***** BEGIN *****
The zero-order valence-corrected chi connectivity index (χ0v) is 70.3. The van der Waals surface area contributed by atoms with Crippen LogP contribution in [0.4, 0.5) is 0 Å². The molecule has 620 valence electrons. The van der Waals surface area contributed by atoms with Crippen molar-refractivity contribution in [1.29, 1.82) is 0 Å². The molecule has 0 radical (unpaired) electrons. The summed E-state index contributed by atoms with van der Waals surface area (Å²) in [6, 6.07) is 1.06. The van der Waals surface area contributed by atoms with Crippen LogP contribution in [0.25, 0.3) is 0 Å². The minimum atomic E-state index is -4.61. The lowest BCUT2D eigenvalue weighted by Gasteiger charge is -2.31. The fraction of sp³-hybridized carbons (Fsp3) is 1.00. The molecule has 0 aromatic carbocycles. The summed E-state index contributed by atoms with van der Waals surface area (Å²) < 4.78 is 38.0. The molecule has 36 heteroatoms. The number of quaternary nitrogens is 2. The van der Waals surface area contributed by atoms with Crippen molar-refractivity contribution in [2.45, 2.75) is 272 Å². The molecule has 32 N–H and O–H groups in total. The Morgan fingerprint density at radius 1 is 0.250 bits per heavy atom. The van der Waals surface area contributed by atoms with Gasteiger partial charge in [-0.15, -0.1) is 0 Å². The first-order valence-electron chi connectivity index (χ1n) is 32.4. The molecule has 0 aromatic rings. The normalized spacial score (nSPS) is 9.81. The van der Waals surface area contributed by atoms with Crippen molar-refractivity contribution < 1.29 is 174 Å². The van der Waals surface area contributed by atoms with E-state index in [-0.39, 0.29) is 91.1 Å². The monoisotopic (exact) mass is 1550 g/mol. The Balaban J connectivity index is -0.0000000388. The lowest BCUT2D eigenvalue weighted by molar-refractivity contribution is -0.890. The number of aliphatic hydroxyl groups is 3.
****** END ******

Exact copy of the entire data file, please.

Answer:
The zero-order valence-corrected chi connectivity index (χ0v) is 70.3. The van der Waals surface area contributed by atoms with Crippen LogP contribution in [0.4, 0.5) is 0 Å². The molecule has 620 valence electrons. The van der Waals surface area contributed by atoms with Crippen molar-refractivity contribution in [1.29, 1.82) is 0 Å². The molecule has 0 radical (unpaired) electrons. The summed E-state index contributed by atoms with van der Waals surface area (Å²) in [6, 6.07) is 1.06. The van der Waals surface area contributed by atoms with Crippen LogP contribution in [0.25, 0.3) is 0 Å². The minimum atomic E-state index is -4.61. The lowest BCUT2D eigenvalue weighted by Gasteiger charge is -2.31. The fraction of sp³-hybridized carbons (Fsp3) is 1.00. The molecule has 0 aromatic carbocycles. The summed E-state index contributed by atoms with van der Waals surface area (Å²) < 4.78 is 38.0. The molecule has 36 heteroatoms. The number of quaternary nitrogens is 2. The van der Waals surface area contributed by atoms with Crippen molar-refractivity contribution in [2.45, 2.75) is 272 Å². The molecule has 32 N–H and O–H groups in total. The Morgan fingerprint density at radius 1 is 0.250 bits per heavy atom. The van der Waals surface area contributed by atoms with Gasteiger partial charge in [-0.15, -0.1) is 0 Å². The first-order valence-electron chi connectivity index (χ1n) is 32.4. The molecule has 0 aromatic rings. The normalized spacial score (nSPS) is 9.81. The van der Waals surface area contributed by atoms with Crippen molar-refractivity contribution < 1.29 is 174 Å². The van der Waals surface area contributed by atoms with E-state index in [-0.39, 0.29) is 91.1 Å². The monoisotopic (exact) mass is 1550 g/mol. The Balaban J connectivity index is -0.0000000388. The lowest BCUT2D eigenvalue weighted by molar-refractivity contribution is -0.890. The number of aliphatic hydroxyl groups is 3.